I like tea. I have several hundred dollars worth of loose leaf tea on the shelf behind me, along with an entire infrastructure at my house for making tea: scale, variable temperature kettle, tea infusers and steepers and even books on tea. When I go out I either get juice for breakfast or club soda with lime for lunch or dinner. I leave my hot tea at home.
posted by ralan at 3:59 PM on September 6, 2019 [6 favorites]


Could you bring it in a thermos rather than another coffee shop’s cup? Think that would help a little though I agree that it’s a bit rude (though I have done it myself to be sure).
posted by ferret branca at 4:41 PM on September 6, 2019 [3 favorites]


Is this acceptable? Rude, but not rude enough for the staff to say anything? Fine, as long as I tip well?

1. This is rude, but so are lots of things that customers do in restaurants. Don't attempt this if you're unprepared to lose the tea or leave the restaurant if the staff tells you that you can't bring outside beverages inside their restaurant. You probably will be able to get away with it, but depending on the restaurant, you may not, and the restaurant has the final say here.

2. Don't leave the tea behind. Take it with you when you leave.

3. Tipping well ameliorate lots of rude customer behavior. Figure out how much the restaurant would have charged you to get the amount of tea you wanted in the restaurant, add that amount to your bill to get a Bill + Price* The Restaurant Would Have Charged For Tea Had You Ordered the Amount of Tea You Drank From Them, and tip over 20% on the Total Bill +Price The Restaurant Would Have Charged For Tea Had You Ordered the Amount of Tea You Drank From Them.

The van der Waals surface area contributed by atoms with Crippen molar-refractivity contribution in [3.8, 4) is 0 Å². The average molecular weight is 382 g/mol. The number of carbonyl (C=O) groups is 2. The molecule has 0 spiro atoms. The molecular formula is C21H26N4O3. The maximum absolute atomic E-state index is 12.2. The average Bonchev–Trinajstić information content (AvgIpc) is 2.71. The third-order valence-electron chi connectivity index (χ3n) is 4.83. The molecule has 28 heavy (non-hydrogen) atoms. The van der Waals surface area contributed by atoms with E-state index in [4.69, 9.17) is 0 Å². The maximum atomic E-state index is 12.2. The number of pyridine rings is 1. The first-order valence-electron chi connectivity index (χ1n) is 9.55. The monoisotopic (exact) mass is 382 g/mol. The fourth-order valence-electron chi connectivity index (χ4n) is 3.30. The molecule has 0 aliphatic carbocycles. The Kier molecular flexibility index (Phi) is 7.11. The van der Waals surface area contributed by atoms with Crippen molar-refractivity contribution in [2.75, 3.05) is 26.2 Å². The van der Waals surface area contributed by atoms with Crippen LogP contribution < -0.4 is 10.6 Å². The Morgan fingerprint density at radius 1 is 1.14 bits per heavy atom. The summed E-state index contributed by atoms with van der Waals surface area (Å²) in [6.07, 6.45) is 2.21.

*Assume you just can't get free hot tea refills (some places just don't do free hot tea refills), and pay accordingly. Like if you bring in and drink a 24 oz cup of hot tea, and they sell tea in mugs (around 8 oz), then add in the price of 3 teas to your bill before determining your tip
posted by 23skidoo at 5:15 PM on September 6, 2019 [1 favorite]


Also I am of the opinion that this isn't rude. Rude is something that imposes on someone else like making a big fuss or a big stink or a big mess, or depriving someone of something, which you are depriving the restaurant of the profit of a 50 cent teabag and hot water (if at all!). If this became a trend and everyone started doing it then restaurants could start selling good tea and then you'd buy it from them. But it's not like restaurants are a sacred space that deserve more respect than any other place.
posted by bleep at 6:40 PM on September 6, 2019 [3 favorites]


I’ve done this but only felt okay if I also ordered a drink from the restaurant. Like I had a latte with me when we got seated for brunch but I don’t mind double fisting so I also ordered a mimosa. I wouldn’t regularly do it, I think it’s slightly presumptuous because you know it’s against policy but they probably won’t enforce it out of politeness. Just drink your tea before or after maybe.
posted by JenMarie at 7:10 PM on September 6, 2019 [3 favorites]


oh this is not a good idea, it will violate health code for one.
posted by PinkMoose at 7:45 PM on September 6, 2019 [4 favorites]


Regardless of whether they say it the servers and staff will likely think you're an asshole. I wouldn't repeatedly do it at any place you want to go to often. Maybe tipping will offset it but you'll still be "that tea customer" to the staff and that can affect how your service is treated.
posted by Ferreous at 9:08 PM on September 6, 2019 [6 favorites]


I would not bring another company's logo-ed cup, just nope. I have brought an unfinished coffee in a travel mug, and asked the server if it's ok.
posted by theora55 at 9:11 PM on September 6, 2019 [2 favorites]


I’d say this is a no. I love tea and really am annoyed at the options offered generally (lukewarm Lipton, ugh) but as others have mentioned this is a health code violation. At least in LA food obtained not from an “approved source,” like food from another retail location is a major code violation. The restaurant may not have served you that outside food but they can still get dinged for it.